Daily Brief - Wednesday 28th August, 2019


High Commissioner hosts Jamaican designers

The colours of the Jamaican flag lit up the sky as an Open House was held at that country's high commission, St Clair, on Monday evening. Amongst the sounds of soca music and the smell of jerk chicken, a number of Jamaican artisans gathered to showcase their various designs for guests. Jamaican High Commissioner Arthur Williams said the event came on the heels of and was inspired by the Carifesta XIV experience. He said, "The exhibitors we have tonight were here for Carifesta, and when we realised that they would be here an extra day, we decided to put this event together." Read more here



PM denies instructions to fire East Indians at SSA

The Prime Minister condemned former Strategic Services Agency (SSA) officer Carlton Dennie for alleging that he instructed him to fire East Indians from the SSA. Dennie made these allegations at a United National Congress (UNC) public meeting in Debe on Monday night. Dr Rowley also condemned UNC political leader Kamla Persad-Bissessar for being "prepared to sacrifice the country" to get back into power by promoting "racial strife and racial discord in TT." At a news conference at the Diplomatic Centre, Rowley said Dennie's allegations could not go unanswered because they could "tear the social fabric of this country." He said the allegation caused him to take the unprecedented step to make public, the contents of secret national security documents to demonstrate, "There is evidence to prove that person is dangerous, that statement is a lie and the person who put him on a platform is also dangerous to the people of TT." Read more here



Atlantic LNG CEO predicts: Increased LNG demand coming

In the next two decades, the world will de­mand more LNG. This is ac­cord­ing to At­lantic LNG’s (At­lantic) CEO’s Dr Philip Mshel­bi­la. In At­lantic’s 2018 sus­tain­able re­port, Mshel­bi­la said: “The world in 20 years will like­ly be char­ac­terised by in­creased de­mand for more ef­fi­cient and clean­er en­er­gy.” He con­tin­ued: “The chal­lenges of re­new­ables with re­spect to in­ter­mit­ten­cy, stor­age and high-in­ten­si­ty heat gen­er­a­tion mean that nat­ur­al gas (and LNG in par­tic­u­lar), as an abun­dant form of the clean­est fos­sil fu­el, will be a crit­i­cal com­po­nent of the fu­ture en­er­gy mix as a com­ple­ment to re­new­ables.” Cur­rent­ly, Mshel­bi­la de­scribed the LNG busi­ness as be­com­ing “more dy­nam­ic than ever over the last five years.” He added that glob­al de­mand for LNG con­tin­ues to grow, as does glob­al sup­ply, but this comes with price fluc­tu­a­tions. Read more here



Welsh Pulled Over - JCF Puts New Man In Driver’s Seat At Traffic Division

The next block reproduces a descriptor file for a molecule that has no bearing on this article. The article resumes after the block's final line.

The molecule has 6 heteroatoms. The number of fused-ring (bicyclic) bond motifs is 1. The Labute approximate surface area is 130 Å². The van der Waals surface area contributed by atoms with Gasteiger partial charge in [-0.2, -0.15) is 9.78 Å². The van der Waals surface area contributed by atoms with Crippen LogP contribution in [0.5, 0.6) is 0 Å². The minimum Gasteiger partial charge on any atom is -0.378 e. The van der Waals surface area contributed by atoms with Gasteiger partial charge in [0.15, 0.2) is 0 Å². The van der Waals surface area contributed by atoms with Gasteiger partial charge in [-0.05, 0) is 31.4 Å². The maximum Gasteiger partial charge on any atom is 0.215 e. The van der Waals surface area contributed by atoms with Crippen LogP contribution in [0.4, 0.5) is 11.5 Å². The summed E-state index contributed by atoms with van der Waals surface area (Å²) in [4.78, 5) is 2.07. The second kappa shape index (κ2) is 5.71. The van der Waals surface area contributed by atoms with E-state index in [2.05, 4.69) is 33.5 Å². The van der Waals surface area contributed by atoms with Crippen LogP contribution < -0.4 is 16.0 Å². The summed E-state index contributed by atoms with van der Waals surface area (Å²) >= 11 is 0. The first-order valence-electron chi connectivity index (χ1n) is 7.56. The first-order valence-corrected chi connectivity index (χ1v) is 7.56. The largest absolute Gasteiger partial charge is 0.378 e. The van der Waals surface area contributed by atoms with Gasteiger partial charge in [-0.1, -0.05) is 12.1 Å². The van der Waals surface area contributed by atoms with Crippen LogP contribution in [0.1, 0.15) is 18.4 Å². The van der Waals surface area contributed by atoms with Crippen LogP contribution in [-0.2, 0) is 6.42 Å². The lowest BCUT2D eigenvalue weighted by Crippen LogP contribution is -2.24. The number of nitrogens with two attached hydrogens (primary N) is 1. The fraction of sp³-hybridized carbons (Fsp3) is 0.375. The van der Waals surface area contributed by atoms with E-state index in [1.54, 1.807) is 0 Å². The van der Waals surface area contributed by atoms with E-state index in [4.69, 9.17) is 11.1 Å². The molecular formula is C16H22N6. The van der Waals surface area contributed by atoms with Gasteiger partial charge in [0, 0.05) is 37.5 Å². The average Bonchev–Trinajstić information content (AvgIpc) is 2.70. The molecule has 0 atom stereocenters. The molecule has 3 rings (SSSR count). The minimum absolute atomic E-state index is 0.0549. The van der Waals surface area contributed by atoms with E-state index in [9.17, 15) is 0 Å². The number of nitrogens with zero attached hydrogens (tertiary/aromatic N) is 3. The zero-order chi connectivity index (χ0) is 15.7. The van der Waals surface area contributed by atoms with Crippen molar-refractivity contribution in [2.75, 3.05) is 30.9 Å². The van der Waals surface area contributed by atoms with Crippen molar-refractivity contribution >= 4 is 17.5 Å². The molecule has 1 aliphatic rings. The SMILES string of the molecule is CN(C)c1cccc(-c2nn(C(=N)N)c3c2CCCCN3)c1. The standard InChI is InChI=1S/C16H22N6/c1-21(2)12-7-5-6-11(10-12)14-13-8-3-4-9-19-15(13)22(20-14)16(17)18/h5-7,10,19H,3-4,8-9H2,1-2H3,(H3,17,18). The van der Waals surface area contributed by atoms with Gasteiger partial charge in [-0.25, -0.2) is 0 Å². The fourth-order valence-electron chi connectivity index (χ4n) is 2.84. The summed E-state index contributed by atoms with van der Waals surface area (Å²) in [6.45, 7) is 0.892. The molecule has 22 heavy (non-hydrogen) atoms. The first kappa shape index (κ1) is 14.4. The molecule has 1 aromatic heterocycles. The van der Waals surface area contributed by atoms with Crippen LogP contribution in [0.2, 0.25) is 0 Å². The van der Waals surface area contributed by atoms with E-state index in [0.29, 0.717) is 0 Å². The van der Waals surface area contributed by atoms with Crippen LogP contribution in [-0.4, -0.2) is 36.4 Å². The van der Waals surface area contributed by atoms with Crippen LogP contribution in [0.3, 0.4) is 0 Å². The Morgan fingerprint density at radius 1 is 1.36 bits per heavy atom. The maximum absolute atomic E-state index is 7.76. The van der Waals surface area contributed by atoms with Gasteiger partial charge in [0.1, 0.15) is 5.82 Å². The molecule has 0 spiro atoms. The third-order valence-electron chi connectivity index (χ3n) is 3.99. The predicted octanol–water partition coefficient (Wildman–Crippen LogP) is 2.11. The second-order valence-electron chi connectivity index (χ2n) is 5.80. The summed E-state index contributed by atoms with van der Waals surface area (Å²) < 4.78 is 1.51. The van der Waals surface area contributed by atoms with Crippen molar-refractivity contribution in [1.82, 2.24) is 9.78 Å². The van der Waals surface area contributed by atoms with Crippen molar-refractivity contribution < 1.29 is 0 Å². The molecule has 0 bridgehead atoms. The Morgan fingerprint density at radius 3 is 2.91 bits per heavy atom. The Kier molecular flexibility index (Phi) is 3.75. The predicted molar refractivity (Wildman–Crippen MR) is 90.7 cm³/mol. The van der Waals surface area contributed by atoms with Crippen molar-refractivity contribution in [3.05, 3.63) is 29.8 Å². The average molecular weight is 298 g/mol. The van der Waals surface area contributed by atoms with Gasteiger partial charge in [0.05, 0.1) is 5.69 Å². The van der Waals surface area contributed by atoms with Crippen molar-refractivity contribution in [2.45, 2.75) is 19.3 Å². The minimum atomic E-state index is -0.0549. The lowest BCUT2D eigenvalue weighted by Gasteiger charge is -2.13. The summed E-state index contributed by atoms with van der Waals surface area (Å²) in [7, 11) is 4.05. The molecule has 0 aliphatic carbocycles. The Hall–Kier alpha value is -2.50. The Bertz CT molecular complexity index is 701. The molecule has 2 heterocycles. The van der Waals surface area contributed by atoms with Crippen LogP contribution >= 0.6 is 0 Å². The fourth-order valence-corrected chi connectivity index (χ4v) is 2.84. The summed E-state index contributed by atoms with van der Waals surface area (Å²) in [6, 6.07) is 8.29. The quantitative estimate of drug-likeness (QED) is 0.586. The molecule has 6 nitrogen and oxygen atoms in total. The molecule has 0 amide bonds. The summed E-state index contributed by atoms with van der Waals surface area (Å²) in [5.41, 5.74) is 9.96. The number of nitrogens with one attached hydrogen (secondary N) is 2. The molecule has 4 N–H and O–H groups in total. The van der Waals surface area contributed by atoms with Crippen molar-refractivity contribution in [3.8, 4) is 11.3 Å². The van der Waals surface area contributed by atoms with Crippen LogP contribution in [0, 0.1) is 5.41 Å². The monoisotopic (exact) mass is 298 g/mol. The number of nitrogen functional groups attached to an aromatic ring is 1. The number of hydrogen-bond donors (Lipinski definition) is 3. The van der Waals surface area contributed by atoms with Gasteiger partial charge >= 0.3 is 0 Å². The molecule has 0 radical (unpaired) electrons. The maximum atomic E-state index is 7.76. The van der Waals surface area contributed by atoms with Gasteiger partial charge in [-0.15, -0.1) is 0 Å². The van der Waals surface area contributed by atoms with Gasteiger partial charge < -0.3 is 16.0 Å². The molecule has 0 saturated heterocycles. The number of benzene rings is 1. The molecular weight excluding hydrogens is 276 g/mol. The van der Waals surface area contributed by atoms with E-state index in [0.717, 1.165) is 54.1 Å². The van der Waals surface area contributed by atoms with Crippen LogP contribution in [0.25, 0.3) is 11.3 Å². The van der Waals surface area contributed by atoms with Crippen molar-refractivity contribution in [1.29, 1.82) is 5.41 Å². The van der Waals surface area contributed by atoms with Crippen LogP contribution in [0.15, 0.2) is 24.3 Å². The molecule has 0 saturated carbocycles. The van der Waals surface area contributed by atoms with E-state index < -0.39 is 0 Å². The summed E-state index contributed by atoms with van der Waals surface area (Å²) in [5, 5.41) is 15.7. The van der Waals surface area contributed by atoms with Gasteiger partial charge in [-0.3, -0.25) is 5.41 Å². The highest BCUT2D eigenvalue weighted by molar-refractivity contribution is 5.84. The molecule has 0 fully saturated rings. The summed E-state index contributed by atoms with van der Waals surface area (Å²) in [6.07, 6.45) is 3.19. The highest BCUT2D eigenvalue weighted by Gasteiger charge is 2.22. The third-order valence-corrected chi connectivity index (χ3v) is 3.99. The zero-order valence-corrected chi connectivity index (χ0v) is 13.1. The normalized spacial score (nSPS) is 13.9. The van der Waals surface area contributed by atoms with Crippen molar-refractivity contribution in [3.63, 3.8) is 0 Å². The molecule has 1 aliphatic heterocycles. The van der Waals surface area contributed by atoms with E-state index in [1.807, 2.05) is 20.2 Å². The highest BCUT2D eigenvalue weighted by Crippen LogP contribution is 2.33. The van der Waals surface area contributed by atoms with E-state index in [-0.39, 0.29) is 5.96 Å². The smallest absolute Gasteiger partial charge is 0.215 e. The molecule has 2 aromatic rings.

The Police High Command has slammed the brakes on Assistant Commissioner of Police Bishop Dr Gary Welsh’s tenure as head of the traffic police after two months following a series of comments and actions which have drawn public criticisms about his handling of the portfolio. Last night, the Jamaica Constabulary Force indicated in a release that Welsh was being immediately replaced as commander of the Public Safety and Traffic Enforcement Branch by ACP Dr Kevin Blake. Blake, who was reportedly instrumental in designing the branch, has served at different periods as head of the police’s Area Three and Four regions, as well as at the Planning, Research and Development Branch. Read more here



Amazon fires: Brazil governors push Bolsonaro to accept aid

The governors of the nine Brazilian states most affected by a record number of fires have urged President Jair Bolsonaro to accept foreign aid to fight the blazes. Mr Bolsonaro had earlier refused a G7 offer of $22m (£18m) following a spat with French President Emmanuel Macron. But following a meeting between the governors and Mr Bolsonaro, the government shifted its position on aid. It said it would accept it as long as it had control of what to spend it on. A record number of fires are burning in Brazil, most of them in the Amazon region. The Amazon is a vital carbon store that slows down the pace of global warming. Read more here

The ultra-rich are illegally buying cheetahs as pets and it's leading to their extinction

Three tiny balls of fur huddle together for warmth inside a cardboard box. The baby cheetahs are just a few weeks old, but they've had a traumatic start to life. A smuggler was attempting to spirit the cubs out of Somaliland, a breakaway state from Somalia, when he was caught red-handed by the authorities. The cubs, who will soon be taken to a safehouse, are the lucky ones. Some 300 young cheetahs are trafficked out of Somaliland every year -- around the same number as the entire population of adult and adolescent cheetahs in unprotected areas in the Horn of Africa, according to the Cheetah Conservation Fund (CCF). The trend is of "epidemic proportions," according to CCF, an organization devoted to saving cheetahs in the wild. At the current rates of trafficking, the cheetah population in the region could soon be wiped out. Read more here

28th August 2019


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